The names of James Temple and Ada Troutman are permanently etched in stone just under the soffit on the east side of Scott’s Chapel United Methodist Church, located on the southeast corner of Hope and Griffith streets.

The names of James Temple and Ada Troutman are permanently etched in stone just under the soffit on the east side of Scott’s Chapel United Methodist Church, located on the southeast corner of Hope and Griffith streets. The etching, dated Sunday, Aug. 5, 1906, has linked these two Hannibal youngsters together for the last 111 years.

Who were they?

In recent weeks we have learned that the bricks for the church were made at the construction site by J.H. Huss, a local granitoid contractor. And we know that the church building was constructed in 1906, the same year as the etching. Assumably, the etching was made during the forming of the brick at the construction site.

James Temple and Ada Troutman were the same age, each born circa 1894. At the time the inscription was made on the brick, they were each roughly 12 years old.

Ada Troutman lived just a few blocks from the church in 1906, living with her parents, Henry J. and Lizzie H. Troutman, at 406 Hope Street. They lived in a small, one-story house, the third house on the north side of the street, west of Hayden Street.

Henry Troutman was a carpenter by trade, working at the Cement company.

Around the same time, James’ father, Tavner (Tava) Faulkner Temple, was listed in a city directory as a day laborer, and James lived with his family at 155 ½ Market. Mellie Slifer Temple was James’ mother. She died in 1905, when her young son was just 11. A year after the Methodist Church was constructed, Tava Temple died, too, leaving James an orphan in 1907, at the tender age of 13.

Whether the inscription was the result of a young love or a good friendship is really immaterial, because their names were not destined to be linked for life.

James Temple

In 1909, at age 15, James Temple was working as a clerk for local grocer Frank W. Mason at 234 Market, and boarding with the Mason family at their home, 1572 Broadway. That relationship continued until 1912, when James Temple changed jobs, working for Adams Express. He apparently continued to board with the Masons, however, as in 1914, the Masons and Temple all resided at 1812 Broadway.

James Temple married Gertrude C. Smith of Hannibal in 1919. During his career he worked as a foreman for the Cement plant.

James died on May 11, 1968. He and his wife are buried at Mount Olivet Cemetery. They are the parents of Kenneth Temple, long-time Hannibal postal employee, who died in 2000.

Ada Troutman

Henry Jefferson Troutman was born in 1850, and served with the Missouri Calvary in the Union Army during the Civil War. He and his wife, Elizabeth Havens Troutman, had at least four children, including Ada Pearl Troutman, who was born circa 1895.

In 1916, when Ada was about 21 years of age, she married Conrad L. Schmidt, a dozen years her senior, who worked in Hannibal as an accountant for International Shoe Company.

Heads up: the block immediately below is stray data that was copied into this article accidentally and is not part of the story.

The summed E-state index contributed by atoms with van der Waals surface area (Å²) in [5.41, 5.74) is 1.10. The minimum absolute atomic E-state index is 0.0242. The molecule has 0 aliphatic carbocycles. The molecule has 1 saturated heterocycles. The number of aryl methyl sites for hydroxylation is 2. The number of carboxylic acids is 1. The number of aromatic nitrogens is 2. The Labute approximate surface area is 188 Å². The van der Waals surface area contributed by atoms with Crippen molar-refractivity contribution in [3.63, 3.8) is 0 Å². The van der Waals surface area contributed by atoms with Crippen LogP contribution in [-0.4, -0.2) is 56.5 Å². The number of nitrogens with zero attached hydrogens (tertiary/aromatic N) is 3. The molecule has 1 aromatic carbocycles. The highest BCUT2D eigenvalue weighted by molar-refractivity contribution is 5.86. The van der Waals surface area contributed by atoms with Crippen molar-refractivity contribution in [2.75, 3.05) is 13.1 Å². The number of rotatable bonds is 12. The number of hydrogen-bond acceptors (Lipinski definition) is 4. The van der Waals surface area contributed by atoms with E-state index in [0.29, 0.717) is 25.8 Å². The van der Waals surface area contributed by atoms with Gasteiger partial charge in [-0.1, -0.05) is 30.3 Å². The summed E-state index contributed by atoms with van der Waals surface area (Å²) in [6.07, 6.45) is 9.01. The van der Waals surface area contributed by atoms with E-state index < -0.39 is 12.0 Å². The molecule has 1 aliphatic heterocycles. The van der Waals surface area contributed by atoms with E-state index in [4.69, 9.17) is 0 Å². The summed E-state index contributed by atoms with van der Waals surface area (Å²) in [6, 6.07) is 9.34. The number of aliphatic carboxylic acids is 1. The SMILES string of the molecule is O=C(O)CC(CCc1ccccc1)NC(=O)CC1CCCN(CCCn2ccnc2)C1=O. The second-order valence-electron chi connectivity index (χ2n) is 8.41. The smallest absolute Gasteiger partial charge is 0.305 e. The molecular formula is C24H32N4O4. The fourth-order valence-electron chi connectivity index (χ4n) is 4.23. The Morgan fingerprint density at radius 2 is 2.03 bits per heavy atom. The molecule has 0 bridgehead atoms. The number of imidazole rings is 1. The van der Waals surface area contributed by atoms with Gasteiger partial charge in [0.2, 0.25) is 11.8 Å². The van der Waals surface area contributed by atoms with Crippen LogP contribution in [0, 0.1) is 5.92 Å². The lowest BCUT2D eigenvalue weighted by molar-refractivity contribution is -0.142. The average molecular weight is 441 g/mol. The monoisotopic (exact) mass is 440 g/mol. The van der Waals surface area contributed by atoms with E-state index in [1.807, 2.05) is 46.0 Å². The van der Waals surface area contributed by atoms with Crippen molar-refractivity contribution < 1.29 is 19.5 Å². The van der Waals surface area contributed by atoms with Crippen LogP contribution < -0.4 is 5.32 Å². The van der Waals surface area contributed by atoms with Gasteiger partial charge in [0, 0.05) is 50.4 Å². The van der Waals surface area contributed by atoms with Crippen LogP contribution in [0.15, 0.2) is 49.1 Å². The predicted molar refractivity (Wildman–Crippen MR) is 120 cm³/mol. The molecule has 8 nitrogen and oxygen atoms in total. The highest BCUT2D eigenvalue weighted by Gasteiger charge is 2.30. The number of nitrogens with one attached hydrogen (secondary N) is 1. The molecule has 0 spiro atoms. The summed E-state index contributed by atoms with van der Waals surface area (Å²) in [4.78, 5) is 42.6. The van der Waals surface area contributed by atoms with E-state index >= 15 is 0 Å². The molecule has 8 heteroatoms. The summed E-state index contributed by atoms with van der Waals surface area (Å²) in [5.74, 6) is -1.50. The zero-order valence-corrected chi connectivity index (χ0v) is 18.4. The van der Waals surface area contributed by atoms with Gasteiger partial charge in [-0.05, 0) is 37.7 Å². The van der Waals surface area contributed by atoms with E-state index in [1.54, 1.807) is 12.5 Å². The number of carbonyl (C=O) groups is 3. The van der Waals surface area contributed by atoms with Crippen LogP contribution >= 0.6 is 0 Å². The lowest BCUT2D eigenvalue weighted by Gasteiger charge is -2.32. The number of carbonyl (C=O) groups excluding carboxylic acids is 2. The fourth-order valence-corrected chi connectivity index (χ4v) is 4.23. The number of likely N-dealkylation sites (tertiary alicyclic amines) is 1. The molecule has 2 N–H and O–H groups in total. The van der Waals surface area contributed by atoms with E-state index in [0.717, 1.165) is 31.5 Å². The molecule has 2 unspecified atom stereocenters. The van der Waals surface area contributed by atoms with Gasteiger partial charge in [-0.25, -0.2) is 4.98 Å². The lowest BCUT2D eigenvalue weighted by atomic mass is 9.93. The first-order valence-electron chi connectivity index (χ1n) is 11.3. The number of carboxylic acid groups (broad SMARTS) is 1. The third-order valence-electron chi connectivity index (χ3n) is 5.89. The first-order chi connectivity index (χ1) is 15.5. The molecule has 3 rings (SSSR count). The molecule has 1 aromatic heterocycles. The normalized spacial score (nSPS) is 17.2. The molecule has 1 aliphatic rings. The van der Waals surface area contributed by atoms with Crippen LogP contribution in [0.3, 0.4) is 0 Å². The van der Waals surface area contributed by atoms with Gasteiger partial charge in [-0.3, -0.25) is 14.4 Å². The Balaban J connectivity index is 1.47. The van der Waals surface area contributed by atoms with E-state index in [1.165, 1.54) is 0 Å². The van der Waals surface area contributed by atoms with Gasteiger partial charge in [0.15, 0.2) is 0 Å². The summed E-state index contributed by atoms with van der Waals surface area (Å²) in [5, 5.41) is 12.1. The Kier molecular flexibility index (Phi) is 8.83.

Ada gave birth to two sons, Reid Alfred Schmidt and C. Vernon Schmidt.

Ada and Conrad, plus their two sons, lived with Conrad’s father, William, at 215 E. Gordon (later renamed Terrace Avenue) in South Hannibal.

Victim of a chicken thief

On July 19, 1919, the Quincy Daily Whig reported that Conrad Schmidt had been away from home while performing with the Hannibal band at Central Park. Upon arriving home, he saw evidence that someone had entered his chicken yard and made off with a couple of chickens. This same scenario had become common on Hannibal’s south side, and Schmidt immediately telephoned the night captain of the police department, Thomas O’Day.

The newspaper reported that O’Day arrived at the Schmidt home, bloodhounds in tow.

“The animals followed the scent over the rear hill to Walnut street. The dogs then took the trail to a barn on Union Street where they lost the scent. The authorities have a pretty good idea as to the identity of the guilty party as a result of the work of the bloodhounds, but as yet no arrests have been made.”

When he arrived back home, Schmidt discovered two of his chickens in an adjoining yard. The theory was that the chicken thief got scared and dropped the chickens nearby.

Untimely death

By 1921, health concerns lead Ada Troutman Schmidt to travel to Phoenix, Ariz., where it was hoped that her general state of health would improve. Instead, she died in May 1921, at the age of 27. She was buried at Mount Olivet Cemetery in Hannibal.

Her husband moved to St. Louis, where he continued to work as an accountant for International Shoe Company there. He remarried, and he and his second wife raised Ada’s two sons. He died in 1973.

Ada’s older brother, Clarence A. Troutman, born circa 1885, was a long-time Hannibal letter carrier, and died in March 1979.

Mary Lou Montgomery is a writer, speaker and researcher with a specialty in history. She is the former editor of the Courier-Post.